We’ve been conditioned to believe that dogs are pack animals, but do domestic dogs really need canine friends? I’ll admit it – I was the type who believed the answer was a resounding yes. My firm stance on this was partly influenced by the “dogs are pack animals” theory and partly by the fact that all of my pups have thrived when there was a second dog in the house. The dogs I’ve shared my life with have all been family-oriented, and I felt like we were a big, happy pack.

My commitment to this belief was challenged by a friend who rescued a dog named Mia. The relationship between Lisa and Mia made me wonder if my long-held beliefs about having a second dog might be a combined result of 1) blindly accepting the pack animal theory and 2) attempting to assuage my guilt.

The Pack Animal Theory

Because dogs derived from wolves, and wolves live and hunt in packs, most people believe that dogs are hard wired to want canine companionship. I always thought the social structure of wolves included allegiance and reliance on one another within a pack, so it stood to reason that domestic canines would yearn for the same type of species-to-species bonding.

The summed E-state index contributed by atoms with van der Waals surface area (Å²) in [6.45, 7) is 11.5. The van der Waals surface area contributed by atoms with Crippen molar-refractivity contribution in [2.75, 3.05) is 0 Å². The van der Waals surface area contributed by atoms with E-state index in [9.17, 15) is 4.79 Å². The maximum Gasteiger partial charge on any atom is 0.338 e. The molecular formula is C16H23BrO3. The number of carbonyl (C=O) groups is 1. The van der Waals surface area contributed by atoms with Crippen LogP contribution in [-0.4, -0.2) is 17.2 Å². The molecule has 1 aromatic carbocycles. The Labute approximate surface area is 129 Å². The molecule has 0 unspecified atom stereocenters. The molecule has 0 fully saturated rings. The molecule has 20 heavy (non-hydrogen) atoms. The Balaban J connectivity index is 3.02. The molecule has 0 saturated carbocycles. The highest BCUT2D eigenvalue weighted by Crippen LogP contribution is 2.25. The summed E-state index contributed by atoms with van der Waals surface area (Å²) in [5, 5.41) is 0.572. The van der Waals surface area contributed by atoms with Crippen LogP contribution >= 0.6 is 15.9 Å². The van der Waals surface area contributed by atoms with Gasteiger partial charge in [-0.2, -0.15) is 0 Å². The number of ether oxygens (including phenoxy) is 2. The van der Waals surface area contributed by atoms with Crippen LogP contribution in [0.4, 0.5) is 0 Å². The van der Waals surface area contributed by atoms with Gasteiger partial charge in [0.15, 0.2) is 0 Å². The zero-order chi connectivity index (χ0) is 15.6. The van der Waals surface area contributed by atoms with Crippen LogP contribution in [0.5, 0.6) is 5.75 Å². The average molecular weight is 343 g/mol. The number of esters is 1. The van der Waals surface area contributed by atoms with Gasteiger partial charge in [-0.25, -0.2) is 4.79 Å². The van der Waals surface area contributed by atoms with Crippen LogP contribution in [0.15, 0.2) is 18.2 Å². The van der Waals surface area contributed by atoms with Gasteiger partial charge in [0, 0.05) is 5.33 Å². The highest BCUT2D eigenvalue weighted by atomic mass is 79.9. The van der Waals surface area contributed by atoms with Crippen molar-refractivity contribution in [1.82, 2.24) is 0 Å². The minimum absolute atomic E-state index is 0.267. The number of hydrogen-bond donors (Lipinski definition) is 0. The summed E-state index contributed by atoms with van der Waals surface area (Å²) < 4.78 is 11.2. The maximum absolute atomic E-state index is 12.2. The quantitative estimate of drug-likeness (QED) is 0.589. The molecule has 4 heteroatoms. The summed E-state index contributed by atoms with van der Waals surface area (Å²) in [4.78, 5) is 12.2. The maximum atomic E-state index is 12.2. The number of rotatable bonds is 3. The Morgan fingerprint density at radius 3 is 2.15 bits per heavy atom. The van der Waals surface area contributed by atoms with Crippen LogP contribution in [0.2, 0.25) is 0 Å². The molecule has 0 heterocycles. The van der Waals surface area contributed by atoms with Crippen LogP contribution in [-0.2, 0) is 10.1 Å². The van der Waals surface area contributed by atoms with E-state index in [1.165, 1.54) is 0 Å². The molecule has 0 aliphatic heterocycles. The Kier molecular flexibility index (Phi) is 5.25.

Researchers at Washington State University at Pullman shed more light on the subject, however. Traci Cipponeri and Paul Verrell studied the intricate relationships within wolf packs and likened their interactions to that of people who work within the same corporation. They noted that wolves not related to one another form what could be called an “uneasy alliance” because they have both shared and conflicting goals. They work cooperatively to obtain food and shelter, but they compete with one another for dominance.